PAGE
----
Many security bugs are really failures to implement correctly a requirement of the form "No matter what the input to this program is, it must not do X."
This is a special case of Sherlock's theorem:
Once you have eliminated the disallowed, whatever remains, however unintuitive, must be the robust.
It's far easier to debug a sin of omission than a sin of commission. If a piece of code never performs a disallowed function (e.g. leaking memory, failing to sanitize user input) then all failures that remain are sins of omission: the program doesn't actually transfer the file requested, out of excessive restraint on some edge case the programmer never even considered.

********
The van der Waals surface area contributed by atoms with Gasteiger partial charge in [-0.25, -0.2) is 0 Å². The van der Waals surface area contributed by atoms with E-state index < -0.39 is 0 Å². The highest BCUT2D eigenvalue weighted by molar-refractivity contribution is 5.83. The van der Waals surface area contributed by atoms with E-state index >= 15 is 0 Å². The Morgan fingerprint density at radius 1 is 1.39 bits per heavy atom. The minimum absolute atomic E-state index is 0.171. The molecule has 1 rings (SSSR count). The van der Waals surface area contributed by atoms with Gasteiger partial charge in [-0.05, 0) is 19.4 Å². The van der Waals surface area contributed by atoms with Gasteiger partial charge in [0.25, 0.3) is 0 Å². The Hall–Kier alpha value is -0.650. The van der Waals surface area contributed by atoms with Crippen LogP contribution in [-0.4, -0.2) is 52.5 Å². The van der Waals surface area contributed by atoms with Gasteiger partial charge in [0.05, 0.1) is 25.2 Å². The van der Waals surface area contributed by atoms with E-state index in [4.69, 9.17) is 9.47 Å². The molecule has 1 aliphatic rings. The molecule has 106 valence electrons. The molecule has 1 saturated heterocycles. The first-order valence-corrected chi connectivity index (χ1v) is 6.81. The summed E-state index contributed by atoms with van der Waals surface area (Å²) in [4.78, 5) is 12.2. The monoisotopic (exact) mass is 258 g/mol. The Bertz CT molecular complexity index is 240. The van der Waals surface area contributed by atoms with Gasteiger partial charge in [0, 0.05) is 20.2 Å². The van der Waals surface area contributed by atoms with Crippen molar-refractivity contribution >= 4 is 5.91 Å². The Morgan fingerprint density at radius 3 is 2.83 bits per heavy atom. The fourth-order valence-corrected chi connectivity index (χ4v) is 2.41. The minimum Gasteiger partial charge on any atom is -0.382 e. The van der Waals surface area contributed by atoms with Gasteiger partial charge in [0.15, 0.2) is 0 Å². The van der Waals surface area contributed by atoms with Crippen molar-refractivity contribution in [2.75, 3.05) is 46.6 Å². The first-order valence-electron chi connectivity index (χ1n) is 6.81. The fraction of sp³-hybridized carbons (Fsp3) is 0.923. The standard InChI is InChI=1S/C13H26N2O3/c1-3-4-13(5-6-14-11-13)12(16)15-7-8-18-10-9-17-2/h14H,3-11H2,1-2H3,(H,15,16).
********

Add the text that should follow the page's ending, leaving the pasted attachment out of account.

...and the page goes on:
Well, the programmer needs to get in there and consider the omission in the harsh light of day. Then the specification document needs to be updated.
And questions need to be asked about the user environment when an edge case is tripped three years into a heavy use cycle.
The only way to achieve software up-front with no failure modes and no functional omissions is to massively gold-plate the validation process, and this rarely works anyway.
I'm never happier writing code than when I'm subtracting stupid.